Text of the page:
2.      In many cases, it is hard to decipher who is actually regulating the electricity sector, and there is a lack of coordination between authorities. Where such regional (the US) or transnational (the EU) coordination does exist, the focus is on market access and environmental regulation, not on companies' long-term financial health.

3.      Many large electricity companies have failed to guard themselves from the rapid and large-scale introduction of subsidised renewable energy sources such as wind or solar energy. This has resulted in lower prices thus threatening the earnings of the large companies, whose electricity production is still based on nuclear power, gas or coal, and their investments in large power plants.

According to Reimer Larsen, the combination of these three elements constitutes a flashing warning sign that requires authorities to make some careful choices - with an overriding focus on safeguarding the security of supply.

“No government can quietly sit by while the lights are being turned off,” the authors state in the article.

To intervene - or not to intervene

However, regardless of which solution the authorities opt for - invention or no intervention - there are pros and cons.

If governments intervene and bail out the companies, it may result in a competitive imbalance in the market and in worst case, create a Domino effect which puts all other companies in jeopardy and in need of similar help.

If governments do not intervene, it may have even greater consequences and result in planned or random cases of blackout like those in California. This will not just lead to dissatisfaction among voters, but will also have a major derived effect on the economy. It is estimated that the cost of the California crisis was approximately USD 40 billion.

In addition, the trust in the entire sector will suffer, which would make it even more difficult to attract investors in the future.

An underlying risk of intervening is also that companies might be tempted to take risky economic chances if they - rightly or wrongly - believe that the state will intervene if things go wrong.

According to Reimer Larsen, this calls for consequences for the owners and not just for the taxpayers.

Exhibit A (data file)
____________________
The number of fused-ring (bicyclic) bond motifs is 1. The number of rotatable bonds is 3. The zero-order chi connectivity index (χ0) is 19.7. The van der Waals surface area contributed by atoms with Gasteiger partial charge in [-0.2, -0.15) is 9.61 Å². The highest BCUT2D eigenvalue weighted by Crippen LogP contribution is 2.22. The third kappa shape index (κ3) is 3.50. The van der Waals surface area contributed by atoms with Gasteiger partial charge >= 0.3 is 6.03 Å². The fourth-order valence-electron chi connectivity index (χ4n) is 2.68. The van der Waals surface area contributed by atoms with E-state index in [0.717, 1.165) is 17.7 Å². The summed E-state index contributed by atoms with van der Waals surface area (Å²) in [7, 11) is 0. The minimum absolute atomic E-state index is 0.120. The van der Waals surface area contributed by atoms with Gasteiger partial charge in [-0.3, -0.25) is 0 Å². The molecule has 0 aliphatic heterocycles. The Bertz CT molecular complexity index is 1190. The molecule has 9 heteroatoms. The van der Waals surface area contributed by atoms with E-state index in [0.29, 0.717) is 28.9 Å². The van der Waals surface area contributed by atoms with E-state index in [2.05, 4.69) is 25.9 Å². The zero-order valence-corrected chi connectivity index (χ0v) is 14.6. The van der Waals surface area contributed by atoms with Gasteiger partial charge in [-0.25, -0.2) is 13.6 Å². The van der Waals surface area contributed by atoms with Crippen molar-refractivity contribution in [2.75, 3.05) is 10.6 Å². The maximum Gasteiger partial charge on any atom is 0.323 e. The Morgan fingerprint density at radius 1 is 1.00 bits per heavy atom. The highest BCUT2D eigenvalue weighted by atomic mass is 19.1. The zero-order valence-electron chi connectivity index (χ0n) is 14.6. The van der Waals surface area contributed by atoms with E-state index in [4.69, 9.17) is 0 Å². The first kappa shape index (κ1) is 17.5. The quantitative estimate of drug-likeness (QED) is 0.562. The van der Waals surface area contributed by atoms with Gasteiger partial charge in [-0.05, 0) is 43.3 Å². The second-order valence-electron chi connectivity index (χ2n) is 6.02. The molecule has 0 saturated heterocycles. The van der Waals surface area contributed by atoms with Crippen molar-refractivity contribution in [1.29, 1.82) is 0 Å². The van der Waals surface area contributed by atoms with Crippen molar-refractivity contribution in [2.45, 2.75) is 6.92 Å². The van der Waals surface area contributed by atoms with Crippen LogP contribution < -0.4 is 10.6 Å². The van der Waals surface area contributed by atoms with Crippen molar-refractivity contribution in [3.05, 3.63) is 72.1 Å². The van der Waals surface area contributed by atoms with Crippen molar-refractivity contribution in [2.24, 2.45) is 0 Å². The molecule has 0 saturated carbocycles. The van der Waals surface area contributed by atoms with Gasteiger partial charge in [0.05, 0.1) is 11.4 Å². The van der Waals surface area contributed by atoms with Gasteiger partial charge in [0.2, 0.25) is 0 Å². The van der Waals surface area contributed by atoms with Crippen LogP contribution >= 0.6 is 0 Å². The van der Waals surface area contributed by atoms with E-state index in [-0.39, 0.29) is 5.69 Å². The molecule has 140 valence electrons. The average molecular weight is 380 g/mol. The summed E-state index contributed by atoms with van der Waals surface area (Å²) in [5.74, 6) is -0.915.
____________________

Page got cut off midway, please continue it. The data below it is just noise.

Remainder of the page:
“Competent leadership is a necessity, and taking chances must have consequences,” says Reimer Larsen and points towards several Danish examples of local electricity tsars who have taken considerable chances.

Stricter monitoring

He emphasises several ways in which authorities may increase the monitoring of the electricity sector.

“First of all, it would be a good idea to increase the international regulation by taking a transnational look at the sector - e.g through the EU. In addition, the authorities should keep a close eye on the companies, their profitability and the possible pros and cons of mergers. Monitoring should be done on a long-term basis, and perhaps companies should be required to have a certain liquidity or equity capital. Or to be divided into smaller divisions. Finally, the emergence or new companies that are “too big to fail” should be prevented, says Reimer Larsen. He points to the Danish energy company Dong (now Ørsted) and the position that the company is gaining in the wind energy sector.

“It’s the same with electricity as with many other things: We don’t think about where it comes from and how. At least not until it’s not there. Then we think about it,” concludes Reimer Larsen.

Can Ørsted become too big to fail?

The largest developer of offshore wind farms is the Danish energy company Ørsted (formerly known as Dong), which has a global market share of 16 per cent followed by the German company E.ON with 9 per cent. In this rapidly growing market, Ørsted expects to double its capacity between 2016 and 2020. 

A market share of 16 per cent might seem like an acceptable level of market concentration. However, according to the researchers, you need to take into account the risk that comes with one company being dominant in a technology that is becoming increasingly important.

Offshore wind energy is on its way to becoming the most important source of renewable energy in Denmark. Today, Ørsted has a 50 per cent share (2015) of the total offshore wind energy in Denmark, but this still only constitutes a small part of the total Danish electricity production. Thus, this market share is not regarded as a problem.

However, when Ørsted is allowed to gain such a large market share in a rapidly growing industry such as wind energy, the situation may soon change: Ørsted can suddenly become a so-called "system-critical" institution*.

  In the future, the company’s profitability, which is currently ensured due to generous subsidies, can come under pressure as this state subsidy is increasingly being abolished.

*Term used since the financial crisis particularly to describe some of the major banks.